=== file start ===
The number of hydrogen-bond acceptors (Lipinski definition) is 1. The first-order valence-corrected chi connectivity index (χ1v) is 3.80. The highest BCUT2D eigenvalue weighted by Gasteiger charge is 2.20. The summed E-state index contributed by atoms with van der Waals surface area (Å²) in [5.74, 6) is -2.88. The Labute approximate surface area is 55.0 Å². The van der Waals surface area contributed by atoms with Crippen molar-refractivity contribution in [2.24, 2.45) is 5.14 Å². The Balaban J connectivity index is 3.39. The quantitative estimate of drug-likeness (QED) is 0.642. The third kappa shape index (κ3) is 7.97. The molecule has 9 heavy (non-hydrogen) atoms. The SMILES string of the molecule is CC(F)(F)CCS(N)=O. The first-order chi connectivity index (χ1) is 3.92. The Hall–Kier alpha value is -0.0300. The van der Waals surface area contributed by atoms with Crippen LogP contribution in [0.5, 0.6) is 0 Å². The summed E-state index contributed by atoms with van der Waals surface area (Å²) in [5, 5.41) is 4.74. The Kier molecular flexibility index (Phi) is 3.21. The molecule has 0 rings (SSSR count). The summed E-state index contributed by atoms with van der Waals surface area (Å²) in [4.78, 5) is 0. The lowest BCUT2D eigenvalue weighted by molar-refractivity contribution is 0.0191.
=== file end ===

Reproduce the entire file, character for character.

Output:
The number of hydrogen-bond acceptors (Lipinski definition) is 1. The first-order valence-corrected chi connectivity index (χ1v) is 3.80. The highest BCUT2D eigenvalue weighted by Gasteiger charge is 2.20. The summed E-state index contributed by atoms with van der Waals surface area (Å²) in [5.74, 6) is -2.88. The Labute approximate surface area is 55.0 Å². The van der Waals surface area contributed by atoms with Crippen molar-refractivity contribution in [2.24, 2.45) is 5.14 Å². The Balaban J connectivity index is 3.39. The quantitative estimate of drug-likeness (QED) is 0.642. The third kappa shape index (κ3) is 7.97. The molecule has 9 heavy (non-hydrogen) atoms. The SMILES string of the molecule is CC(F)(F)CCS(N)=O. The first-order chi connectivity index (χ1) is 3.92. The Hall–Kier alpha value is -0.0300. The van der Waals surface area contributed by atoms with Crippen LogP contribution in [0.5, 0.6) is 0 Å². The summed E-state index contributed by atoms with van der Waals surface area (Å²) in [5, 5.41) is 4.74. The Kier molecular flexibility index (Phi) is 3.21. The molecule has 0 rings (SSSR count). The summed E-state index contributed by atoms with van der Waals surface area (Å²) in [4.78, 5) is 0. The lowest BCUT2D eigenvalue weighted by molar-refractivity contribution is 0.0191.